Prior to Monday morning’s incident off the coast of Gaza, the Israeli military had had a good working relationship with its Turkish counterpart. The two countries were able to co-ordinate military affairs effectively, thanks to the status of the Turkish army as a bastion of secularism. Every decade or so the army would stage another coup to make sure that the government remained stable and secular, so that business could continue as usual.
All that has changed over the last six months or so as the ruling party, the Islamist AKP, skillfully purged the army of potential threats by charging various high-ranking officers with an attempted coup. With a judiciary already compromised by the Islamic revival, and the government in the hands of the AKP, neutering the military gave the radicals a free hand to engage in various forms of adventurism, including this latest attempt to land a “humanitarian” flotilla in Gaza.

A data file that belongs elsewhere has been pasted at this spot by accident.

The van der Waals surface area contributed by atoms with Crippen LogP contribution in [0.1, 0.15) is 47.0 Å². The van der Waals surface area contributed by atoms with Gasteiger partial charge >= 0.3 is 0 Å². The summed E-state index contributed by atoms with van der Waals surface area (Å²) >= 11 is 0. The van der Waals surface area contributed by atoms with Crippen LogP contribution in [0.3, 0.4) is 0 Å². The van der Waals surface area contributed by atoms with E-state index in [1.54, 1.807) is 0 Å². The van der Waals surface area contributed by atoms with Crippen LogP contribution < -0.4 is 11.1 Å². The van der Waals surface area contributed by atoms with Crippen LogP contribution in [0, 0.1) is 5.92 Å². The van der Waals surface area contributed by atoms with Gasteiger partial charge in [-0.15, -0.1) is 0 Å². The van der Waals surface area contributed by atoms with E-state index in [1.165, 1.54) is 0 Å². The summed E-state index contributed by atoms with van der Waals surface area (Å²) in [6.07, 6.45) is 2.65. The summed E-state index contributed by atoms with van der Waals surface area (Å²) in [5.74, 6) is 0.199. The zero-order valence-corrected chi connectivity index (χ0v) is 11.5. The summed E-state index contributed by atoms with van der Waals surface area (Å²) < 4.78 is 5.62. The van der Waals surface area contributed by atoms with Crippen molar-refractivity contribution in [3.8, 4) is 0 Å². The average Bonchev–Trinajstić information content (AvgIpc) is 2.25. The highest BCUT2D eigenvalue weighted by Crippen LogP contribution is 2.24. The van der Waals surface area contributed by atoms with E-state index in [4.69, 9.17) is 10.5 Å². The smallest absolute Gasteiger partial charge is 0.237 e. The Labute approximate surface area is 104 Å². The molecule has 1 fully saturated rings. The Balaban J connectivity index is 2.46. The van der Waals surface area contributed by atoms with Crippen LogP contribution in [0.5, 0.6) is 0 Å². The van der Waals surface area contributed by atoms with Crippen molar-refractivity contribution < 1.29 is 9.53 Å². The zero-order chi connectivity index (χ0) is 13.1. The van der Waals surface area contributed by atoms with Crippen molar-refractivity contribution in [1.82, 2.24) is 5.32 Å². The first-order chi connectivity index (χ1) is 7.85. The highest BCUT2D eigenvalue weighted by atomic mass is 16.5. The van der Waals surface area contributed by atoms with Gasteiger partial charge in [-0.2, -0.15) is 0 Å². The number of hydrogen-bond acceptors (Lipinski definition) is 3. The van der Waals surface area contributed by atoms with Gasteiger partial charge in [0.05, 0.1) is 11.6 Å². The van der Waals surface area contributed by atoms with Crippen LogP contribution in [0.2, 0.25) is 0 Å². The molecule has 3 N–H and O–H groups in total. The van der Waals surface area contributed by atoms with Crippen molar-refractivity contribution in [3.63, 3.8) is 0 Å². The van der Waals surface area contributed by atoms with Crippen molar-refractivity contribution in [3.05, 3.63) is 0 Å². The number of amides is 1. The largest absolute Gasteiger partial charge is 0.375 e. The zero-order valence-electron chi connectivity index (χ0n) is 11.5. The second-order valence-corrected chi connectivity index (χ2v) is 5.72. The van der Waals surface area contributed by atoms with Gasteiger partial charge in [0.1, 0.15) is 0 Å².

The Israeli reaction to the latest escapade seems to have dealt a death blow to any further Israeli-Turkish military co-operation. According to Hürriyet:
Israel Military Ties Threaten AKP Support as Islamists Call for Stronger Reaction
Turkey’s continued military ties with Israel have become the target of criticism by the country’s Islamists, who say the prime minister was not strong enough in his remarks condemning Israel’s attack on a Gaza aid flotilla.
“If the military relations between Turkey and Israel continue, the [ruling Justice and Development Party, or] AKP will lose support by creating more disappointment among its base,” said Mehmet Sever, the head of the Istanbul International Brotherhood and Solidarity Association, or IBS, an Islamist Turkish charity.